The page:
Even Bader has come around on his former high school rival: “Peyton, he’s an outstanding person. Obviously had some difficult times, but a lot of people can say they’re proud of him. I’m proud of him.”

And it doesn’t take an insider to know Dibble is back where he should be.

“It was very hard to see him struggling after he wasn���t able to play,” Huber says. “Seeing him on the floor again as a coach, he lights up. It’s where his heart belongs.”

Up from the ashes

So how has Dibble changed? Understandably, he can’t help but laugh.

“You come out of high school, an 18-year-old guy, and you think you know it all. Life really changed,” he says. “As a person, I’ve had to do a lot of growing up, honestly.”

He didn’t ask for this. And he certainly didn’t envision it. But, one day at a time, he overcame it.

“He never gives up,” Huber says. “Words will never be able to tell how proud I am of him for everything he’s been through and everything he will continue to do.”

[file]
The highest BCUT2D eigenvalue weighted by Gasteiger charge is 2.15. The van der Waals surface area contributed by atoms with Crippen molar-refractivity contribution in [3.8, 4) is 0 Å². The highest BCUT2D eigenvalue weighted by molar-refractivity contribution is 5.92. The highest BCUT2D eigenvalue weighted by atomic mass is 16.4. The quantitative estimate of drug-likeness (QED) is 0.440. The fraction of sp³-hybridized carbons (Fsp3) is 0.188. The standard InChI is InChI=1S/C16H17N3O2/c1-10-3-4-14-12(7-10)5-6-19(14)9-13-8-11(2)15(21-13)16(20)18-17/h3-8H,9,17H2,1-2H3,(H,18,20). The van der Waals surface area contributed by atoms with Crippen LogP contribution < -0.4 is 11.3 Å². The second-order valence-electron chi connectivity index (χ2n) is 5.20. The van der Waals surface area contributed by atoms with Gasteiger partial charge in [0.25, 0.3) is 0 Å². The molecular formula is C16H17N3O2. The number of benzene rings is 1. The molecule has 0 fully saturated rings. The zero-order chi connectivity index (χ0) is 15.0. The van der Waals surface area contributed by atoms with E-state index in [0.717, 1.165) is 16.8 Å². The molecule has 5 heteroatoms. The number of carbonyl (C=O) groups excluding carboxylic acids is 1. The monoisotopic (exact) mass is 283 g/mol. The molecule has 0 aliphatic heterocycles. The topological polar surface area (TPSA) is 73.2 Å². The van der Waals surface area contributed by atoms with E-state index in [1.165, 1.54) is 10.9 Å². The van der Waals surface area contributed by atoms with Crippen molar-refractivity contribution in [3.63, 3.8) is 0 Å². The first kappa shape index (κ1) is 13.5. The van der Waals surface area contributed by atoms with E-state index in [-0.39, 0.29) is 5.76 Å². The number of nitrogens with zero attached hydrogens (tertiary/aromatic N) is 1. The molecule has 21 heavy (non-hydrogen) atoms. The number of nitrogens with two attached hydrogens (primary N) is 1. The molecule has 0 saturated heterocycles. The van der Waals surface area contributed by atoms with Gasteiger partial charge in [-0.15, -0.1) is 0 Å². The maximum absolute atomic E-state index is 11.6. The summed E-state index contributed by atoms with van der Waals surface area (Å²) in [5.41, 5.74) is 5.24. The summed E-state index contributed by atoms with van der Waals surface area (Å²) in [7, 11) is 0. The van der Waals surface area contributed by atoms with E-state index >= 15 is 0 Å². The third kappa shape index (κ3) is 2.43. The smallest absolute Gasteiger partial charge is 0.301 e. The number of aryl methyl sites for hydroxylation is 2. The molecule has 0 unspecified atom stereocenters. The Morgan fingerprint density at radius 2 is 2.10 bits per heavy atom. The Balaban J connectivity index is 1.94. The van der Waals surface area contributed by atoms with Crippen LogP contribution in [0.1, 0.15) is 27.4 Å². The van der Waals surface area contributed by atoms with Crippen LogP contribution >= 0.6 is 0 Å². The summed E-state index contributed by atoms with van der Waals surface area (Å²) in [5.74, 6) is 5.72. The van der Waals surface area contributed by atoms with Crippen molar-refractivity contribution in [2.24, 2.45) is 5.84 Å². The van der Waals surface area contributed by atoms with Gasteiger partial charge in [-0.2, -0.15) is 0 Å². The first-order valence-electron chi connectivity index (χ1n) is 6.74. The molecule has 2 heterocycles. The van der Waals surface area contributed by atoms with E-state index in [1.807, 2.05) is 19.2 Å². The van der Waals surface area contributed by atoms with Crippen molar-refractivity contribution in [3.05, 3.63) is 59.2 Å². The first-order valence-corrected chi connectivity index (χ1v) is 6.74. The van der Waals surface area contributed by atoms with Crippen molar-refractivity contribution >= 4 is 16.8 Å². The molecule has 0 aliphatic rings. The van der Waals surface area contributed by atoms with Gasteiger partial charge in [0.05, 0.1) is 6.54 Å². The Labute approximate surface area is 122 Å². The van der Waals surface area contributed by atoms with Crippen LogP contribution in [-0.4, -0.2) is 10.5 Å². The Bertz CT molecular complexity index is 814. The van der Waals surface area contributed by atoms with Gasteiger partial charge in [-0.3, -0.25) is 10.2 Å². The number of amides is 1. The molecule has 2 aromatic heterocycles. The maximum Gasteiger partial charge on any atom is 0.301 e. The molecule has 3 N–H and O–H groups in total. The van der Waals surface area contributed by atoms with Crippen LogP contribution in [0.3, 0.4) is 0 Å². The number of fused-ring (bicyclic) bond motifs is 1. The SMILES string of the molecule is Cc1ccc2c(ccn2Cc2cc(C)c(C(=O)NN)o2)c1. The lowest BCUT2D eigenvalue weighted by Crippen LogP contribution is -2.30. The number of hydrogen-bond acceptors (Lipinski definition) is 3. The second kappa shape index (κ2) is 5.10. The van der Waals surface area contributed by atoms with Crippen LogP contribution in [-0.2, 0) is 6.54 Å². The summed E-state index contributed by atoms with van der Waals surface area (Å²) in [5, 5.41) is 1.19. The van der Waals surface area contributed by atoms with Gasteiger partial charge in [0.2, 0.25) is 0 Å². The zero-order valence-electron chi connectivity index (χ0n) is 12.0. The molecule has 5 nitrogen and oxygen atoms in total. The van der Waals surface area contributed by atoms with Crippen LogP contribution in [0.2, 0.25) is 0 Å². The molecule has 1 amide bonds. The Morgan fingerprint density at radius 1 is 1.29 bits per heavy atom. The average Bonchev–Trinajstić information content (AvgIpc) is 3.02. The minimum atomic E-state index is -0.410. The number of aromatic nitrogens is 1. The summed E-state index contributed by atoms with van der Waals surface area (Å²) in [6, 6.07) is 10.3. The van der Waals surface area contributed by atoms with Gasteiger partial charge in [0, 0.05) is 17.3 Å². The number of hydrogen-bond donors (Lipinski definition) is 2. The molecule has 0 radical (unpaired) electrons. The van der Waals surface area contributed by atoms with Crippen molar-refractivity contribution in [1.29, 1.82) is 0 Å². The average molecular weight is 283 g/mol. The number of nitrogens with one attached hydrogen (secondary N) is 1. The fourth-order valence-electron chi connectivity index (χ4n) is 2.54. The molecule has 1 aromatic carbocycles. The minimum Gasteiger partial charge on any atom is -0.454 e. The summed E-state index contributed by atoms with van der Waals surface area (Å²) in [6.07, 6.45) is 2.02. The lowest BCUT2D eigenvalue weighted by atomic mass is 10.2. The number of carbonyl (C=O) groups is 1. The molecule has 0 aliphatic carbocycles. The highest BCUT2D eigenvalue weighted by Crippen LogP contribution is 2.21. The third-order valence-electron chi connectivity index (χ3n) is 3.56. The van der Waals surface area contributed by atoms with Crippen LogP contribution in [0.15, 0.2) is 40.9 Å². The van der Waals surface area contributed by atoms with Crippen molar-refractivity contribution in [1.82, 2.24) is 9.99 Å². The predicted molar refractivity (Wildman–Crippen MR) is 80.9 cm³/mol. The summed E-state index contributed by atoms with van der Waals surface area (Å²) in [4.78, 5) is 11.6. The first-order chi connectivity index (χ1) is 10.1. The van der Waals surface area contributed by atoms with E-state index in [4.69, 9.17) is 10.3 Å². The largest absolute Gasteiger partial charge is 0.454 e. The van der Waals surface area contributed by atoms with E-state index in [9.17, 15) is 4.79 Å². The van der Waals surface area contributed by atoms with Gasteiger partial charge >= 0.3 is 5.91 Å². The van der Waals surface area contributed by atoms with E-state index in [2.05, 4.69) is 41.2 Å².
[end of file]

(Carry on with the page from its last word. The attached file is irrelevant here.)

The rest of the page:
Dibble’s name won’t be called in the starting lineup this season. He won’t hit any buzzer-beaters, and he can’t etch his name into the record book. Regardless, more people root for him now than ever before.

“It’s been one of the more tragic stories of any player I’ve been involved with,” Majkrzak says. “But the way he’s persevered… it’s one of the coolest and most resilient basketball careers I’ve ever seen.”

“He’s a tough young guy. He’s a competitor,” Boschee adds. “He’s been through a lot, but he’s where he should be.”

No doubt, Dibble’s life is synonymous with turbulence. But he has reached today because of all he’s endured: an odyssey agonizingly long and yet oh so worth the wait.

“It’s definitely been a challenging two years,” Dibble says. “Losing basketball one year, and the next year losing my dad, it’s been tough.

“When stuff like this starts happening, you have to have faith. This world can be a cold and brutal place. You’ve got to have something to keep fighting for: people you’ve lost and people you have now.”